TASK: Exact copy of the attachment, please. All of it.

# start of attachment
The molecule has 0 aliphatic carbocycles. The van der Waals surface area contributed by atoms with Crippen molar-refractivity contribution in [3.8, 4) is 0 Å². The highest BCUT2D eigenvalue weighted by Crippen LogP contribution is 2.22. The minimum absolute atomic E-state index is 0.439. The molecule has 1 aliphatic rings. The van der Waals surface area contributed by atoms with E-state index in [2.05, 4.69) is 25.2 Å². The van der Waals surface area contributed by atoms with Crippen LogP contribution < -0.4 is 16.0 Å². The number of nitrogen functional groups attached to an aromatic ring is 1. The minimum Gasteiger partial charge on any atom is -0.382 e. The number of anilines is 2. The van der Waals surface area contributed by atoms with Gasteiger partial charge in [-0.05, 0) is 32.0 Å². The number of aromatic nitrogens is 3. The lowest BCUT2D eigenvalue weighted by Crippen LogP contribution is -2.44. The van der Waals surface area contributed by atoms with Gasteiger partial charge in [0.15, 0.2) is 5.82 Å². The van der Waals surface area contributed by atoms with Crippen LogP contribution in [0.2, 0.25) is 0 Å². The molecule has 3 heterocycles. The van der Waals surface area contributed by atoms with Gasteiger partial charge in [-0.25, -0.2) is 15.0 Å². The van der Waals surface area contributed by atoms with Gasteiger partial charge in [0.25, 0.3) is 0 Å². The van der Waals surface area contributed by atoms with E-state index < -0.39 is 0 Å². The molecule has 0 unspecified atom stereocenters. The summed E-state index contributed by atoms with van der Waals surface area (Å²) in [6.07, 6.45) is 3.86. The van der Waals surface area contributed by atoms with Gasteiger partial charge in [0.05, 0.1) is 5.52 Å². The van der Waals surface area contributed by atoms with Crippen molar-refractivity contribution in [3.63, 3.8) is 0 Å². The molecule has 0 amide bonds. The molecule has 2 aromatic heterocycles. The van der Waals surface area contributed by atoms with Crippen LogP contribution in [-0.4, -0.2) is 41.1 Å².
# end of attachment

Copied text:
The molecule has 0 aliphatic carbocycles. The van der Waals surface area contributed by atoms with Crippen molar-refractivity contribution in [3.8, 4) is 0 Å². The highest BCUT2D eigenvalue weighted by Crippen LogP contribution is 2.22. The minimum absolute atomic E-state index is 0.439. The molecule has 1 aliphatic rings. The van der Waals surface area contributed by atoms with E-state index in [2.05, 4.69) is 25.2 Å². The van der Waals surface area contributed by atoms with Crippen LogP contribution < -0.4 is 16.0 Å². The number of nitrogen functional groups attached to an aromatic ring is 1. The minimum Gasteiger partial charge on any atom is -0.382 e. The number of anilines is 2. The van der Waals surface area contributed by atoms with Gasteiger partial charge in [-0.05, 0) is 32.0 Å². The number of aromatic nitrogens is 3. The lowest BCUT2D eigenvalue weighted by Crippen LogP contribution is -2.44. The van der Waals surface area contributed by atoms with Gasteiger partial charge in [0.15, 0.2) is 5.82 Å². The van der Waals surface area contributed by atoms with Crippen LogP contribution in [0.2, 0.25) is 0 Å². The molecule has 3 heterocycles. The van der Waals surface area contributed by atoms with Gasteiger partial charge in [-0.25, -0.2) is 15.0 Å². The van der Waals surface area contributed by atoms with Gasteiger partial charge in [0.25, 0.3) is 0 Å². The van der Waals surface area contributed by atoms with E-state index < -0.39 is 0 Å². The molecule has 0 unspecified atom stereocenters. The summed E-state index contributed by atoms with van der Waals surface area (Å²) in [6.07, 6.45) is 3.86. The van der Waals surface area contributed by atoms with Gasteiger partial charge in [0.05, 0.1) is 5.52 Å². The van der Waals surface area contributed by atoms with Crippen molar-refractivity contribution in [3.63, 3.8) is 0 Å². The molecule has 0 amide bonds. The molecule has 2 aromatic heterocycles. The van der Waals surface area contributed by atoms with Crippen LogP contribution in [-0.4, -0.2) is 41.1 Å².